This signals a total break with what prior generations thought of as an interesting person. We should not be interested in Holden Caulfield because he checks specific boxes on a list of identities or disorders. We should be interested in Holden because he is interested. The book is filled with his pointed and funny observations of the people around him, his continual attempts to make sense of them. Despite the charge that he is whiny and narcissistic, Holden thinks about other people more frequently than he thinks about himself. The richness of his observations reveal the compelling character of his own mind. 

This gets to the meaning of the title of the book. At one point, Holden hears a little boy singing a Robert Burns’ song, but with altered lyrics: “If a body meet a body, coming through the rye,” becomes “If a body catch a body, coming through the rye.” This reflects Holden’s own consciousness. He is moved not only to meet the people he encounters, but wishes to catch and save them, and thereby be saved. The famous image of Holden as catcher, protecting the children who play in the field of rye, distills the poignancy of the book. 

Most of the online arguing this past week focused on the episode where Holden purchases the services of a prostitute only to get cold feet and try to make conversation. He has a moment of reflection: “I took her dress over to the closet and hung it up for her. It was funny. It made me feel sort of sad when I hung it up. I thought of her going in a store and buying it, and nobody in the store knowing she was a prostitute and all. The salesman probably just thought she was a regular girl when she bought it. It made me feel sad as hell — I don’t know why exactly.” 

Now, I can imagine the usual ideological shrieking: “Holden presumes to pity sex workers, he unconsciously puts himself above them,” or whatever. But, faced with the plain actuality of the text, isn’t Holden making an imaginative and empathetic effort that few dare to make today? Not only do fewer and fewer people imagine their way into each other’s lives, but our online modes of existence directly act against the attempt, enswathing us within our narcissistic cocoons. While true to some extent, “You could never understand my experience,” is mostly just the perennial cry of the self-involved.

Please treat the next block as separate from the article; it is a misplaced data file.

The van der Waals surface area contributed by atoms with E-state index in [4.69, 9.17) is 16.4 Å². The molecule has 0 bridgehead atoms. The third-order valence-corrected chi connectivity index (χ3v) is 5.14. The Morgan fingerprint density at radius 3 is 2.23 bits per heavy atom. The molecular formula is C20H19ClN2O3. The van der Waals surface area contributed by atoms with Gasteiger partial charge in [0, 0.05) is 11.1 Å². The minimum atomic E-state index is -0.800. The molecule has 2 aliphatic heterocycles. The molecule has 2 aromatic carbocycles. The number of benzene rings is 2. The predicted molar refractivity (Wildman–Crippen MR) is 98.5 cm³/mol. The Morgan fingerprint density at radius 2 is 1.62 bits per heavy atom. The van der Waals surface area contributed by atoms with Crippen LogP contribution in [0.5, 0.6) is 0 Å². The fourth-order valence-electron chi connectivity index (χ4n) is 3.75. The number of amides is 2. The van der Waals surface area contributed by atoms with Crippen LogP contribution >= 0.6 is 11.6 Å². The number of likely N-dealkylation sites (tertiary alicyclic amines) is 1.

On a recent episode of Red Scare, Anna Khachiyan said that Zoomers don’t seem to ask questions. I’m not sure if this is specific to Zoomers, as incuriosity and thick mental slumber are probably human constants. I am not sure teenagers have ever been much more curious or empathetic than anyone else. But, if there is a deficit in curiosity and interest in the lives of others, the blame lies not with Zoomers but with the preceding generations. Technocratic procedures, hyper-medicalization, and managerial habits of thought have been casually adopted and inculcated by the Boomers, Gen X, and the Millennials. The cards are stacked against anyone who tries to break out of what C.S. Lewis called “the slumber of cold vulgarity.” If a Youtube essayist is unable to understand basic points of character and fiction, the fault is not only personal but generational. 

This massive failure of education should be easy to rectify. The antidote is in every library, besides being freely available on the internet. Joseph Conrad said that the purpose of fiction is “to make you see,” and books like Catcher, when they are freed from the stultifying classroom and become a part of life, still fulfill this vital role. Yes, our managerial society is breeding technicians, trying to create generations who categorize themselves by checking off boxes on iPads and clipboards. But the great books make it possible to awaken to the intense reality of the people around you and share in that same intensity. The technicians stand a chance of making their way out of the rye.